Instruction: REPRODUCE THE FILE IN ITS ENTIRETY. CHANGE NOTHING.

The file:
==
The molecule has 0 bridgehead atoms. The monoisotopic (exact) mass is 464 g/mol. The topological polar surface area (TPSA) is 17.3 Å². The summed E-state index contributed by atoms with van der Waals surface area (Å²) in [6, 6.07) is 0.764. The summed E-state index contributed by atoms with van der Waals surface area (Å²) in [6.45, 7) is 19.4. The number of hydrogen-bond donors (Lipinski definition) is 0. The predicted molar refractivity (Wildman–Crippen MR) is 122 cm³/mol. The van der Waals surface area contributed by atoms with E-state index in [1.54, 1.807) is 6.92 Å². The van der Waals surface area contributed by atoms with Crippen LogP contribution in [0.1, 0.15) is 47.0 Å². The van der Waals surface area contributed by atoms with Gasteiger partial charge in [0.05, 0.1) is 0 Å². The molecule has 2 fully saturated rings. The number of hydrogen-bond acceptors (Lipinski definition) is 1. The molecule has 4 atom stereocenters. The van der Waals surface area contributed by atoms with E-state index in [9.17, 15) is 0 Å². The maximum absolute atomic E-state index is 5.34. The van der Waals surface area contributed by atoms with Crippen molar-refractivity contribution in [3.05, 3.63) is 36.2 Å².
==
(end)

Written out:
The molecule has 0 bridgehead atoms. The monoisotopic (exact) mass is 464 g/mol. The topological polar surface area (TPSA) is 17.3 Å². The summed E-state index contributed by atoms with van der Waals surface area (Å²) in [6, 6.07) is 0.764. The summed E-state index contributed by atoms with van der Waals surface area (Å²) in [6.45, 7) is 19.4. The number of hydrogen-bond donors (Lipinski definition) is 0. The predicted molar refractivity (Wildman–Crippen MR) is 122 cm³/mol. The van der Waals surface area contributed by atoms with E-state index in [1.54, 1.807) is 6.92 Å². The van der Waals surface area contributed by atoms with Crippen LogP contribution in [0.1, 0.15) is 47.0 Å². The van der Waals surface area contributed by atoms with Gasteiger partial charge in [0.05, 0.1) is 0 Å². The molecule has 2 fully saturated rings. The number of hydrogen-bond acceptors (Lipinski definition) is 1. The molecule has 4 atom stereocenters. The van der Waals surface area contributed by atoms with E-state index in [9.17, 15) is 0 Å². The maximum absolute atomic E-state index is 5.34. The van der Waals surface area contributed by atoms with Crippen molar-refractivity contribution in [3.05, 3.63) is 36.2 Å².